--
Andreas Schwab, Montreal, Canada


Re: The Hebrew translation for the name Yetta #names

Sherri Bobish
 

Andrea,

There is no way to guess about her original name.  I can tell you that my ggm Yenta was called Yetta after coming to The U.S.  A hundred other ladies that called themselves Yetta may have had other names.

Your gm's Hebrew name may be on her tombstone.

Also, if she was born outside of The U.S. than her passenger manifest will list her under the name she used prior to arriving here.

Good luck,

Sherri Bobish

Searching: RATOWSKY / CHAIMSON (Ariogala / Ragola, Lith.)
WALTZMAN / WALZMAN (Ustrzyki Dolne / Istryker, Pol.)
LEVY (Tyrawa Woloska, Pol.)
LEFFENFELD / LEFENFELD / FINK, KALTER (Daliowa/ Posada Jasliska, Pol.)
BOJDA / BERGER (Tarnobrzeg, Pol.)
SOKALSKY / SOLON / SOLAN / FINGER(MAN) (Grodek, Bialystok, Pol.)
BOBISH / APPEL (Odessa?)


Re: The Hebrew translation for the name Yetta #names

jsheines@...
 

Ellen, be careful with the use of Ita if you live along the Mexican border.  Ita is a common Spanish nickname,
--
Herschel Sheiness
San Antonio, Tx
jsheines@...


Re: The Hebrew translation for the name Yetta #names

fredelfruhman
 

To add more possibilities to this growing list:

My German-Jewish mother's secular name was Jettchen (pronounced Yettchen), a diminutive of the nickname for Henrietta.  (I won't go into what her "Hebrew" name was, as this would only add confusion). 

However, no-one called her Jettchen; they used one of two other nicknames:  Hette and Hetti.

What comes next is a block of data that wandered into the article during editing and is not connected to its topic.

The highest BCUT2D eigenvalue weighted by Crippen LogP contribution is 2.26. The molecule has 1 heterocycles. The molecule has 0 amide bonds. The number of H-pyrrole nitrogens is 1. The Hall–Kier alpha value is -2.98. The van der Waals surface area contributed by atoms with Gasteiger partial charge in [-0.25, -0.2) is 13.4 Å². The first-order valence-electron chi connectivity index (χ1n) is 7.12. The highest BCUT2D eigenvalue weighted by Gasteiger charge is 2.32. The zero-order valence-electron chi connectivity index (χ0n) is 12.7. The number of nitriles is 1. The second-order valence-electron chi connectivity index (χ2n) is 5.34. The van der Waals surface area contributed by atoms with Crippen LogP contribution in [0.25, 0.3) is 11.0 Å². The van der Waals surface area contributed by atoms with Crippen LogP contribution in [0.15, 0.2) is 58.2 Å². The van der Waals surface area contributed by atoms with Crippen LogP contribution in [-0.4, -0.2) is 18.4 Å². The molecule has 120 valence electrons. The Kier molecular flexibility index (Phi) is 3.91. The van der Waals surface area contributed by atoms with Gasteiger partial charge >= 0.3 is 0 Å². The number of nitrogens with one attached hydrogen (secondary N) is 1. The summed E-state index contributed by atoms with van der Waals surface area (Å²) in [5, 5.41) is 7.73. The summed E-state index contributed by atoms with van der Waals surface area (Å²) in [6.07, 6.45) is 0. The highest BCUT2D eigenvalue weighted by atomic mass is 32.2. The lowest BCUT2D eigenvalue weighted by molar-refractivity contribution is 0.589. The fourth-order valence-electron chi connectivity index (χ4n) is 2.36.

I always thought that a nice Hebrew name to go with these would be Hadassah.
--
Fredel Fruhman
Brooklyn, New York, USA


Re: The Hebrew translation for the name Yetta #names

Dick Plotz <Dick@...>
 

Jeffrey's reply illustrates a fact that we all need to keep in mind
with questions like Andrea's. Two related ones, in fact.

1. With the exception of common, well-known Biblical names such as
Sarah or Jacob, names do not translate, in the sense that when people
move from one country to another, especially when it involves crossing
an ocean, they often change their name, not only to the counterpart of
their original given name, e.g., Ya'akov to Jacob, but often to an
entirely different name. It's often been noted in JewishGen
discussions that men with a wide variety of names in Europe, not only
names beginning with S, became "Sam" in America. This has jokingly
been called "Samification."

2. Especially in cities, Jews' civil given names often did not
correspond in any predictable way to their ritual names. I'm a good
example of this; my Hebrew name is Yitzchak Yisrael, as is that of my
cousin Paul Plotz. We were both named after our grandfather Ike. Yes,
alliterative naming is common, but far from universal.

So attempts to deduce ritual names from civil names or vice versa,
ditto European names vs American names, are misguided at best. Even
when a civil name is Biblical in origin, it's not necessarily the
person's name by which they were called to the Torah or that appears
in Hebrew lettering on their gravestone. Think about it from the point
of view of how a person gets their given name or names. Typically,
their parents announce their name on a civil document and at a bris or
naming ceremony. Anyone who has cared for a newborn knows that it's
usually a hectic time, and making everything match up neatly is not
high on their list of priorities.

Dick Plotz
Providence RI USA


On Fri, Sep 17, 2021 at 1:57 PM Jx. Gx. <mrme1914@...> wrote:

Hello Andrea, My great-grandmother's name was Heneh Yuteh, but somewhere along the line she started using the name Yetta Chana and even more often just Yetta. My mother was name in honor of Yetta with the Hebrew name Yehudit, which in English became Judith. Incidentally, my mother had a strong bond with Yetta and often in later life referred to her as "Yitta" which seems to have a warmer tone to the name, at least to my ears.

Jeffrey Gee
Arizona